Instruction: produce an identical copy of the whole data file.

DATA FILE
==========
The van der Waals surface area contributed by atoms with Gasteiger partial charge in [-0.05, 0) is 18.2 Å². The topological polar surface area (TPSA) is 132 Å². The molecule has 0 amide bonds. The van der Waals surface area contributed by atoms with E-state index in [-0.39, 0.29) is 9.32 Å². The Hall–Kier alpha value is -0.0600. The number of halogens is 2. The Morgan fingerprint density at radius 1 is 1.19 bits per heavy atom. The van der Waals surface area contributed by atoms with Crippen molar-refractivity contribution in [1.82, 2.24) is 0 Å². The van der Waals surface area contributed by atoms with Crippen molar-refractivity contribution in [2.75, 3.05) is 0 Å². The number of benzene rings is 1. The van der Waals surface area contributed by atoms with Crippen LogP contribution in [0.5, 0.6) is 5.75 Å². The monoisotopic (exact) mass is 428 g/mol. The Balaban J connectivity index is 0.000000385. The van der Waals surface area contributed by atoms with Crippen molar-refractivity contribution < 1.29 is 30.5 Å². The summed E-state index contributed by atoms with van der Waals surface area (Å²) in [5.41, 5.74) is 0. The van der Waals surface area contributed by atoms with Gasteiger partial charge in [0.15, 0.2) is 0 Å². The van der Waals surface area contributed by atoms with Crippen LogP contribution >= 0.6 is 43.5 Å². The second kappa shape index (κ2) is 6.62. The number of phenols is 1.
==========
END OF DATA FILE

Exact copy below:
The van der Waals surface area contributed by atoms with Gasteiger partial charge in [-0.05, 0) is 18.2 Å². The topological polar surface area (TPSA) is 132 Å². The molecule has 0 amide bonds. The van der Waals surface area contributed by atoms with E-state index in [-0.39, 0.29) is 9.32 Å². The Hall–Kier alpha value is -0.0600. The number of halogens is 2. The Morgan fingerprint density at radius 1 is 1.19 bits per heavy atom. The van der Waals surface area contributed by atoms with Crippen molar-refractivity contribution in [1.82, 2.24) is 0 Å². The van der Waals surface area contributed by atoms with Crippen molar-refractivity contribution in [2.75, 3.05) is 0 Å². The number of benzene rings is 1. The van der Waals surface area contributed by atoms with Crippen LogP contribution in [0.5, 0.6) is 5.75 Å². The monoisotopic (exact) mass is 428 g/mol. The Balaban J connectivity index is 0.000000385. The van der Waals surface area contributed by atoms with Crippen molar-refractivity contribution < 1.29 is 30.5 Å². The summed E-state index contributed by atoms with van der Waals surface area (Å²) in [5.41, 5.74) is 0. The van der Waals surface area contributed by atoms with Gasteiger partial charge in [0.15, 0.2) is 0 Å². The van der Waals surface area contributed by atoms with Crippen LogP contribution >= 0.6 is 43.5 Å². The second kappa shape index (κ2) is 6.62. The number of phenols is 1.